2.3% of tested drugs found to be of sub-standard nature: DGCI
Drug Controller General of India (DCGI) found that 2.3% of all the drugs tested by it were of sub-standard nature.
Drug Controller General of India (DCGI) found that 2.3% of all the drugs tested by it were of sub-standard nature. This was revealed by the surveillance which DGCI carried out since December 2012. The results of the surveillance was released by the DGCI on 19 March 2014.
During the surveillance, DGCI collected as many as 1123 samples were collected and tested. Samples were drawn from government hospitals, retailers and wholesalers between April and December 2013 by joint teams of central and state drug controller officials.
The test revealed that of 1123 samples tested, 26 drug samples failed to qualify the test. Moreover, the highest concentration of sub-standard drugs was found in Jammu & Kashmir followed by Himachal Pradesh.
The drugs which have been identified by DGCI as sub-standard are: (i) Cefden-O (Cefixime & Ofloxacin Tab); (ii) Fixin IR-200 DT (cefixime Tab); (iii) Rabed; (iv) Kindac-P (Aceclofenac & Paracetamol Tab); (v) Biodox Bolus; (vi) Ranodom (Omeprazole Magnesium & Domperidone Tab); (vii) Orymox-250 DT Tab; (vii) Diclogold-M (Paracetamol, Diclofenac Sodium & Mag. Trisilicate Tab); (viii) Coldgard (Paracetamol, Phenylephrine HCl, Chlorpheniramine Maleate, Caffeine Tab); and (ix) Pre-MR (Diclofenacv Pot., Paracetamol & Chlorzoxazone Tab)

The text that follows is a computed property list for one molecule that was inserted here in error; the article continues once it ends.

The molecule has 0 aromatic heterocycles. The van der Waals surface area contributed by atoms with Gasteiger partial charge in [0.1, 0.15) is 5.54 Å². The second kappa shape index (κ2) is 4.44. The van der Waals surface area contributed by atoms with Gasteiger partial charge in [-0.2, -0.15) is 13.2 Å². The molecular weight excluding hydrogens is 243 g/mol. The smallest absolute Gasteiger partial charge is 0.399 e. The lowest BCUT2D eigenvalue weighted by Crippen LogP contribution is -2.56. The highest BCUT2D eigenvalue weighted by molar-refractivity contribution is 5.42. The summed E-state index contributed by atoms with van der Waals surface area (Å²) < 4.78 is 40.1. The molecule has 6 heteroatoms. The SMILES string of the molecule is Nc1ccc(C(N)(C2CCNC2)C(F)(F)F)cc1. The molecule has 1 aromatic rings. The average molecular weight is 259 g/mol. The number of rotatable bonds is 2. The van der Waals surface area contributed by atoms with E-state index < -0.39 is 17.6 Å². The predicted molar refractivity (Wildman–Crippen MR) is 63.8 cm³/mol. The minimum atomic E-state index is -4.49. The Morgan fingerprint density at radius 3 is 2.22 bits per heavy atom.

The results of the surveillance comes in the wake of regular ban on imports of Indian drugs by United States Food and Drug Administrators (USFDA). Recently, USFDA banned the import of drugs and drug ingredients from leading Indian manufacturers including Ranbaxy Laboratories and Wockhardt citing quality concerns.
The ban threatened the image and market share of 14 billion dollar of Indian pharmaceuticals sector in the United States. India is second only to Canada as a drug exporter to the United States, where it supplied about 40 percent of generic and over-the-counter drugs.
The DGCI conducted its last large-scale country-wide survey in 2009 for the period 2003-2008. It had collected over 24000 samples and tested them for genuineness amidst some allegations which termed India as a major source of fake drugs.
The study found that only 0.046% of the drugs in circulation were actually spurious and 6 to 7.5% of the drug samples tested failed quality standard tests annually.